The plummeting price of oil has put energy back in the headlines, with analysts questioning everything from the viability of the American shale-oil project to the stability of the Russian economy. However, what goes down can also go up. We should be looking beyond the price movements of just a few months and taking a longer-term view of how we power the world.

Every country must sometimes choose between three objectives: energy security, affordability and environmental sustainability. For example, fuel mix choices include trade-offs among these dimensions, such as in Japan and other countries where reductions in nuclear energy have been mirrored by an increase in other fuels, with different characteristics and knock-on effects, such as rising costs of energy and greenhouse gas emissions. Likewise, there can be trade-offs between costs and energy security, such as when imported energy offers lower costs but poses a higher risk of supply disruption.

In every case, the trade-offs are different yet share common traits: investors will commit funds to long-term energy schemes only if they have confidence in a country’s planning ability. This depends on the credibility of institutions and wider public support for the national energy strategy, with citizens engaged in an informed debate and aware of the trade-offs.

As we take a global view of the experiences of individual countries, five key questions present themselves. In each case, the challenge is huge, but an optimistic view is justified.

  1. Currently, around 1.3 billion people are living without access to modern energy. Can we connect them? While investors have the funds to support the infrastructure needed to bridge the energy divide, they will do so only if they have confidence in stable governance. Ghana’s political environment and institutional framework, compared with those of some of its neighbours, helps explain why the nation has achieved an electrification rate of 72% against an average of 41% for sub-Saharan Africa.
  2. Can we use energy more efficiently, substantially reducing the ratio of energy to GDP? Switzerland ranks first of the 125 countries assessed for security, sustainability and affordability in the World Economic Forum’s newly published Energy Architecture Performance Index for 2015, because of its strong performance on several dimensions that characterize a robust energy system. Notably, this includes its performance on energy intensity: it produces $16.35 of GDP for each unit of energy used, compared with an average of $9.64 for advanced economies and $5.80 for the BRICS. Progress depends on existing energy-efficiency technology being rolled out around the world, and more countries achieving growth through less energy-intensive economic sectors.
  3. Most of the world’s power still comes from burning carbon. Can we substantially decarbonize? The challenge here is to find ways of “internalizing negative externalities” – in other words, making the price of energy reflect its effect on pollution and climate change. Only through financial incentives can we hope to stimulate the necessary innovation. Norway was ahead of the curve in introducing a significant carbon tax in 1991, and now ranks second in the Forum’s energy index, due in part to its performance on environmental metrics.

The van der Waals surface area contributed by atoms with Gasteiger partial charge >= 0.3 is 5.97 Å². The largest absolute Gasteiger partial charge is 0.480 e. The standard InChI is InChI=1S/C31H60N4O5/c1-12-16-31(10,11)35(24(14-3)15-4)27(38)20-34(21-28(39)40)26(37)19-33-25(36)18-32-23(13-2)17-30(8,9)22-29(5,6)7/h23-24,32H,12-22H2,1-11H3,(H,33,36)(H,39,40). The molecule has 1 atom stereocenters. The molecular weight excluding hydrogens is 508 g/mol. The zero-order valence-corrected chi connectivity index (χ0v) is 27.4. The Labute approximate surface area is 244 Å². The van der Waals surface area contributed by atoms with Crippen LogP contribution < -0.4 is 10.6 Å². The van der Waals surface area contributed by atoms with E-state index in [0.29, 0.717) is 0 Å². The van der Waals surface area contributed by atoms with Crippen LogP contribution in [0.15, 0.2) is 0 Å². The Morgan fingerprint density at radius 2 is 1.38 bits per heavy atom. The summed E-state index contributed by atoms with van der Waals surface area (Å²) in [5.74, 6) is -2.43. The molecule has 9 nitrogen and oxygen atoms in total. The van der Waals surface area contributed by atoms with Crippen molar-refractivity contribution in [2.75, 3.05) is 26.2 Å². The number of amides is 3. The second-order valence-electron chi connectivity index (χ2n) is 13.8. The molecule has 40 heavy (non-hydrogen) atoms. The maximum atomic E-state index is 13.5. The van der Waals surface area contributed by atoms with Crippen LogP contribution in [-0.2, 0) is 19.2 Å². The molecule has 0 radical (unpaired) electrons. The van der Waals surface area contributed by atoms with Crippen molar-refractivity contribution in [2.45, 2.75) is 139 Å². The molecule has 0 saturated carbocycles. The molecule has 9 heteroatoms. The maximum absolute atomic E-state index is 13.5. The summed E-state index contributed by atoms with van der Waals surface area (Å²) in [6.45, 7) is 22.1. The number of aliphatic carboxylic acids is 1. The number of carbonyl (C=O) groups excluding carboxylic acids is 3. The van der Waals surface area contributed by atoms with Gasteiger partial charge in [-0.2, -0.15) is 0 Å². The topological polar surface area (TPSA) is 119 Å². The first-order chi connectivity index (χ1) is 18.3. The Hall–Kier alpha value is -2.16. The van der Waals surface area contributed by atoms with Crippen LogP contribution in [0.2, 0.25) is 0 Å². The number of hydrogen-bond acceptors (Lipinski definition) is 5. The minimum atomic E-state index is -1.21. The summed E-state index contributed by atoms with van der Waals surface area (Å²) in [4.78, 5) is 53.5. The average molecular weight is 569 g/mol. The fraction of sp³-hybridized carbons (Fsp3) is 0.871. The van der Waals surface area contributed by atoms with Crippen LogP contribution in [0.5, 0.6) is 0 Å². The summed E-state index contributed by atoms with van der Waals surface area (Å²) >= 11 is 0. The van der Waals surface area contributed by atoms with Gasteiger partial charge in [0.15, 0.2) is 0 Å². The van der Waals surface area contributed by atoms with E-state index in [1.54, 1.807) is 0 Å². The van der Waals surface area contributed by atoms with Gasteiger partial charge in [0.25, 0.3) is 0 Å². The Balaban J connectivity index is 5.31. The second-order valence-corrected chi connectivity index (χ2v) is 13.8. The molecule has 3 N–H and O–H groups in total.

4. Can we optimize resources by creating regional electricity grids? Cross-border oil and gas pipelines have existed for many years – the Nordic electricity market already has strong links to Europe – but resources can be optimized more efficiently by creating regional grids. This is especially true as renewable energy from intermittent sources such as solar and wind becomes more significant: the more geographically expansive the grid, the greater the potential to smooth over differences in local conditions. Germany has reached the point where these issues are arising. However, regional grids are conceivable only if investors have confidence in the stability of regional as well as national governance.
  5. Can we keep the cost of energy low enough to sustain economic growth? One explanation for high energy prices in recent years is utilities writing off expensive infrastructure that had become obsolete earlier than expected. Notwithstanding the challenges now posed by lower oil prices, shale production in the United States is an example of successful development of resources due to new technology, existing gas infrastructure and a well-functioning gas-market framework. America’s need for imported oil has more than halved since 2005 and the relative price of gas has fallen by 10%, which partly explains why the country’s industrial production has improved relative to the European Union.

When it comes to the energy mix adopted by each country, decision-makers need to avert their gaze from fluctuating oil prices, and even from the tenures of individual ministers and CEOs. Only by engaging the public in the formulation of long-term policy frameworks can leaders guarantee better energy security and accelerate the much-needed transition to a low-carbon future.

The Global Energy Architecture Performance Index 2015 is released today.

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Why carbon-pricing means a cleaner future

Author: Roberto Bocca, Senior Director, Head of Energy Industries, World Economic Forum

Image: A Massachusetts Water Resources Authority wind turbine turns in front of a 1951 megawatt fossil fuel power plant in Charlestown, Massachusetts September 18, 2013. REUTERS/Brian Snyder